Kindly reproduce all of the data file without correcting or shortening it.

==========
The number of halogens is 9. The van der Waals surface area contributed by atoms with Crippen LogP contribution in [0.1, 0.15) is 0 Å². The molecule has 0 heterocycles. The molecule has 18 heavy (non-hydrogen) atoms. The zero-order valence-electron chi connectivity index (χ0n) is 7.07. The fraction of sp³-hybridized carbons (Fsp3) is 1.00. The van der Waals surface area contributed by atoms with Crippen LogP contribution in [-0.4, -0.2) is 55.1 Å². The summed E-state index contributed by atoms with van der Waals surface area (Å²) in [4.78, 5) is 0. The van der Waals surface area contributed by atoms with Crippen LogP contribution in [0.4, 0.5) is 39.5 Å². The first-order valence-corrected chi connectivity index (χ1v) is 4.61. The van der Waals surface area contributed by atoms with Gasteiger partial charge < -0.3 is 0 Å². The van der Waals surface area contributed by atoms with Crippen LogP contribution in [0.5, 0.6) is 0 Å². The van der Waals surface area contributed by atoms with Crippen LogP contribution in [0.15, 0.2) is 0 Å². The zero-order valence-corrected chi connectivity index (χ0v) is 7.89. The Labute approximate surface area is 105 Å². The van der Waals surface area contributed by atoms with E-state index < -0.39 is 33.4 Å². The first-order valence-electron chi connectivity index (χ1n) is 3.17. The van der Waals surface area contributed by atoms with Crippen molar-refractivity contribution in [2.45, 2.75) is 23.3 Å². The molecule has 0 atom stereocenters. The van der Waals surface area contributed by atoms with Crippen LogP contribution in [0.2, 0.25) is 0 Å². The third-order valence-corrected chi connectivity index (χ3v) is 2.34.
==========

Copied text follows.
The number of halogens is 9. The van der Waals surface area contributed by atoms with Crippen LogP contribution in [0.1, 0.15) is 0 Å². The molecule has 0 heterocycles. The molecule has 18 heavy (non-hydrogen) atoms. The zero-order valence-electron chi connectivity index (χ0n) is 7.07. The fraction of sp³-hybridized carbons (Fsp3) is 1.00. The van der Waals surface area contributed by atoms with Crippen LogP contribution in [-0.4, -0.2) is 55.1 Å². The summed E-state index contributed by atoms with van der Waals surface area (Å²) in [4.78, 5) is 0. The van der Waals surface area contributed by atoms with Crippen LogP contribution in [0.4, 0.5) is 39.5 Å². The first-order valence-corrected chi connectivity index (χ1v) is 4.61. The van der Waals surface area contributed by atoms with Gasteiger partial charge < -0.3 is 0 Å². The van der Waals surface area contributed by atoms with Crippen LogP contribution in [0.5, 0.6) is 0 Å². The van der Waals surface area contributed by atoms with Crippen LogP contribution in [0.15, 0.2) is 0 Å². The zero-order valence-corrected chi connectivity index (χ0v) is 7.89. The Labute approximate surface area is 105 Å². The van der Waals surface area contributed by atoms with E-state index < -0.39 is 33.4 Å². The first-order valence-electron chi connectivity index (χ1n) is 3.17. The van der Waals surface area contributed by atoms with Crippen molar-refractivity contribution in [2.45, 2.75) is 23.3 Å². The molecule has 0 atom stereocenters. The van der Waals surface area contributed by atoms with Crippen LogP contribution in [0.2, 0.25) is 0 Å². The third-order valence-corrected chi connectivity index (χ3v) is 2.34.